Use a Credit Card or Separate Bank Account for Budgeting

Use a credit card to help you with your budgeting. Well, this does not look like the best idea in the world and for a reason. We usually associate credit card with extravagance and splurging. How can such a product be part of the budgeting solution?

It can be, if used the right way. Why?

Because most of us never really get a firm grip on how much we spend every month. While this may seem a simple exercise, this is quite complicated. Your expenses will change every month. A few expenses will not have a monthly frequency. Common examples are insurance premium payments, kids’ school fee payments, birthday celebrations and travel. Unless you know the breakup of your cash outflow, how will you know if the extra expense in a particular month is due to a non-monthly expense or you just let your wallet loose. And if you don’t know that, how would you budget for the coming months? Just the awareness about how much you spend each month can help you cut down a few unwarranted expenses. It will help prevent leakages.

And if you pay from different bank accounts/credit cards or use cash, you will never be able to keep track of your expenses. Analyzing the expenses at the end of the month will become an onerous task.

Now, this is where using a credit card with discipline can help take care of this problem.

How Can a Credit Card Help in Budgeting?

If you use a credit card, you can simply use your card for all the expenses and get an itemised bill at the end of the month. Use the card for utility payments, grocery payments, online and offline payments. Don’t use credit cards for rent payments since there is an extra overhead involved.

You can just look at the statement at the end of the month and analyze your expense patterns. I concede the expense description in the credit card statement is not always clear and you may have to jog your memory for those items to make sense. But this exercise can help, especially if you think you are spending more than you should or are clueless where your money is going.

Moreover, you get a single number that you can now focus on. If this final number is too big, you can dig deeper and find out areas of improvements.

If you are not comfortable entering credit card PIN so many times, you can enable on-tap purchases on your credit card. Now, the banks allow you to set up monthly credit limits (overall and for different modes of payments such as online, on-tap and swipes) and even per-transaction limits. While credit card frauds cannot be completely eliminated, if you use this feature smartly, it will not only reduce the chances of card fraud and also the financial impact of such frauds.

This will help assuage some concerns about credit card frauds.

Credit Card Is Not Accepted Everywhere

Yes, this is a problem. What if a shop does not accept credit cards? Or you may go to places that may accept only cash. Or UPI may not work on a day and you must use cash. Or you may not be comfortable using your credit card at all places. What do you do then? This problem has a very simple workaround.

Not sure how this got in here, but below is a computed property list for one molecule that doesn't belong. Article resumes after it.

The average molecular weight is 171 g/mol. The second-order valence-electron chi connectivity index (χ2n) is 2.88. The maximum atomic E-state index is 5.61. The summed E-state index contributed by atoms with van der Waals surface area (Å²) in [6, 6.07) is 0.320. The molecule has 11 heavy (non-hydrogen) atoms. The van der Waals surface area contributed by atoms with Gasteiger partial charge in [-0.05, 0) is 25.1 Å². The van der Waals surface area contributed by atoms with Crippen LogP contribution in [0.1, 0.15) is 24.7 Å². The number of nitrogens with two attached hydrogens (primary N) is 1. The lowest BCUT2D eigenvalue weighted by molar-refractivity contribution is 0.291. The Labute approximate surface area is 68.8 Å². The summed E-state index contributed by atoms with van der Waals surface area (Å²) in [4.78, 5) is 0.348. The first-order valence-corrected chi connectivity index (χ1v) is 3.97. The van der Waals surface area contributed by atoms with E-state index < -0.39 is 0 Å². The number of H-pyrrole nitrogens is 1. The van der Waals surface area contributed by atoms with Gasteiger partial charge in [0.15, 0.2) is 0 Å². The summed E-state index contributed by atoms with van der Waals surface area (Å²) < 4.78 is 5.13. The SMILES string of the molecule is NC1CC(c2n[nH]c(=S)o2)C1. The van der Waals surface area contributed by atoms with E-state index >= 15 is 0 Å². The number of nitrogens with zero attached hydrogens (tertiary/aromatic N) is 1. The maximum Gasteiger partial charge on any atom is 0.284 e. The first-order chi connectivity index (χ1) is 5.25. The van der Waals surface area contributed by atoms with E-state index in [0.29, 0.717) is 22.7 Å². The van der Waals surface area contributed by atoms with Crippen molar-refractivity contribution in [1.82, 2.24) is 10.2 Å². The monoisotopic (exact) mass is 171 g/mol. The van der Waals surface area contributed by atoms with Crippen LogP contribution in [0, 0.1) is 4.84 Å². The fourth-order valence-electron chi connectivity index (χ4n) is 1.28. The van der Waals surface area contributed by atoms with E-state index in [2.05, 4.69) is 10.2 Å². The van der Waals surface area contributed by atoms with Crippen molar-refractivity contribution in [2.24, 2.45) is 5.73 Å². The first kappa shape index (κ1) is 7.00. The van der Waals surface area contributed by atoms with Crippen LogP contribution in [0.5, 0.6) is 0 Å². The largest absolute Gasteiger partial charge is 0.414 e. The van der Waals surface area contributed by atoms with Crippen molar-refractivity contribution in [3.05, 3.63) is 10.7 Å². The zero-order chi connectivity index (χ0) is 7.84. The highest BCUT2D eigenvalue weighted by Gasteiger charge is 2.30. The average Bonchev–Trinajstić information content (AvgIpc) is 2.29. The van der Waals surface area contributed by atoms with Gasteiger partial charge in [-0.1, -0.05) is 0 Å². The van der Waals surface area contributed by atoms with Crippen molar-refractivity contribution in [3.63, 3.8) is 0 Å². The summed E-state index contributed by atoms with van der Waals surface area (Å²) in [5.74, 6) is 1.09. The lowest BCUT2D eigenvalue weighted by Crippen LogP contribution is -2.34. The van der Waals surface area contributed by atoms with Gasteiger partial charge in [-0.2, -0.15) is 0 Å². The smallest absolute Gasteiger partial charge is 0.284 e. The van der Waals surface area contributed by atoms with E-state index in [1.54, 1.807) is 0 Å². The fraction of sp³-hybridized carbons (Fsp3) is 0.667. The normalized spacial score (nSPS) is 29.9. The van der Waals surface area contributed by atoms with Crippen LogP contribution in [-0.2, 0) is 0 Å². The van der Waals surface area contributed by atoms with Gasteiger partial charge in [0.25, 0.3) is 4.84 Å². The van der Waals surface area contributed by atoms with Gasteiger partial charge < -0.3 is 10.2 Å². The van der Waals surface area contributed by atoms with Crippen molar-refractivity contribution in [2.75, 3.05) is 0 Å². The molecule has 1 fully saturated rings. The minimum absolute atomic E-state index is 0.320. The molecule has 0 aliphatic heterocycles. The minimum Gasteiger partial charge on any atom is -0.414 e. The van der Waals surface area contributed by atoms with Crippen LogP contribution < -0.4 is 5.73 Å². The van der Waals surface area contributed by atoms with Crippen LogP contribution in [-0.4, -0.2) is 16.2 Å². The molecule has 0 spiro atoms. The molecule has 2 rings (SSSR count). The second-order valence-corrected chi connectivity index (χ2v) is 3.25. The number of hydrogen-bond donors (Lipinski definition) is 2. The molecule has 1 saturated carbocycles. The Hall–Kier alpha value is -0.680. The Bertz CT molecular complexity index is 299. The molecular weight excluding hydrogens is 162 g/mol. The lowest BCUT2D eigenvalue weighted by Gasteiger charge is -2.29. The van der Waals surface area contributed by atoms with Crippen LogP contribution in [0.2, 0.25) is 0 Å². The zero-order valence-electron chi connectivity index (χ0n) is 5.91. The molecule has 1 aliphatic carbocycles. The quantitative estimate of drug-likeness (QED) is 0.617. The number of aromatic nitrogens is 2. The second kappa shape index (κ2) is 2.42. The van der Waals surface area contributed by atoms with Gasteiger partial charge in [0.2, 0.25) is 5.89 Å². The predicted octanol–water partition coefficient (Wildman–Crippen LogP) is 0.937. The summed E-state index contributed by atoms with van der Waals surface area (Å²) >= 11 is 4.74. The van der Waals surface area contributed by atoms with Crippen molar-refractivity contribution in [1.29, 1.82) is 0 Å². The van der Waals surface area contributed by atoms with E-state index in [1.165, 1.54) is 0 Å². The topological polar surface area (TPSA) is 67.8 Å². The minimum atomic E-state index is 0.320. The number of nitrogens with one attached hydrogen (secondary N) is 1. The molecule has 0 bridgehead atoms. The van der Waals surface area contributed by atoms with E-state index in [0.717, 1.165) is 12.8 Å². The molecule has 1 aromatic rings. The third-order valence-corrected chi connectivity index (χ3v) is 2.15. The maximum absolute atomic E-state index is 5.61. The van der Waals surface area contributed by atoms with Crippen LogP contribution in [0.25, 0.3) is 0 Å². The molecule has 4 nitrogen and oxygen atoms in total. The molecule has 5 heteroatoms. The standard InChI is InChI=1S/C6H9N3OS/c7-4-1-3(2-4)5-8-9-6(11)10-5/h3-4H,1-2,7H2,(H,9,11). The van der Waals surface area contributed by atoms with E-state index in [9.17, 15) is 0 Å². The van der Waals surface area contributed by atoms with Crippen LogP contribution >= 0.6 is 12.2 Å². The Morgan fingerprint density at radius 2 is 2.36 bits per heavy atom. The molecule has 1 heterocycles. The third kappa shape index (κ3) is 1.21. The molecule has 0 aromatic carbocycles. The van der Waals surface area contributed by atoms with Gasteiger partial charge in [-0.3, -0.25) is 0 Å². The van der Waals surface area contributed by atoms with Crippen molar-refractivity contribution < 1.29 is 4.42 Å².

Open a new bank account. Or designate an existing bank account solely for expenses.

At the start of the month, transfer a fixed amount from your primary bank account to this bank account. Make all the expenses from this bank account. Make sure of the following:

  1. Use only this bank account with cash withdrawals.
  2. Use this bank account for all UPI payments.
  3. Pay all the credit card bills from this account.

If you want to tighten your budget a bit, you can simply transfer a slightly lower amount every month and see how it goes. For instance, if you have been transferring Rs 60,000 per month to this account, transfer only Rs 55,000 to this account next month. If you are able to manage with Rs 55,000, Voila! You just saved Rs 5,000 for the month.

A Credit Card May Have Other Benefits

You may argue you can do the same things with a debit card too. However, the problem with debit cards is that debit directly happens in your primary account. Now, your primary account may have a few non-discretionary payments such as home loan EMIs or a few one-off items such as transferring money to a friend/family. Plus, you would want to leave some comfort cash in the bank account. If you were using your primary bank account for regular expenses, you could easily breach into that comfort cash and use when needed. Tracking becomes difficult.

But yes, you could use a debit card from your “new” or “designated” account for this purpose. Despite this, I think a credit card has a few additional advantages over a debit card.

  • If you use your credit card regularly and with discipline, it will help you in building your credit score. A good credit score will help if you have plans to borrow in the future. A health credit profile can help improve not just the access to credit but also the cost of credit.
  • The banks are more generous with discount and cashback offers on credit cards than on net banking and debit card spends. With a credit card, you get reward points too, but reward points accounting is unreliable unless you are using Amazon Pay ICICI Pay or Flipkart Axis Credit card.
  • The banks may also offers attractive credit schemes on credit cards. For instance, no-cost EMIs are more likely on credit cards than on debit cards.

Do you use a credit card for budgeting? If yes, do share your experience in the comments section.

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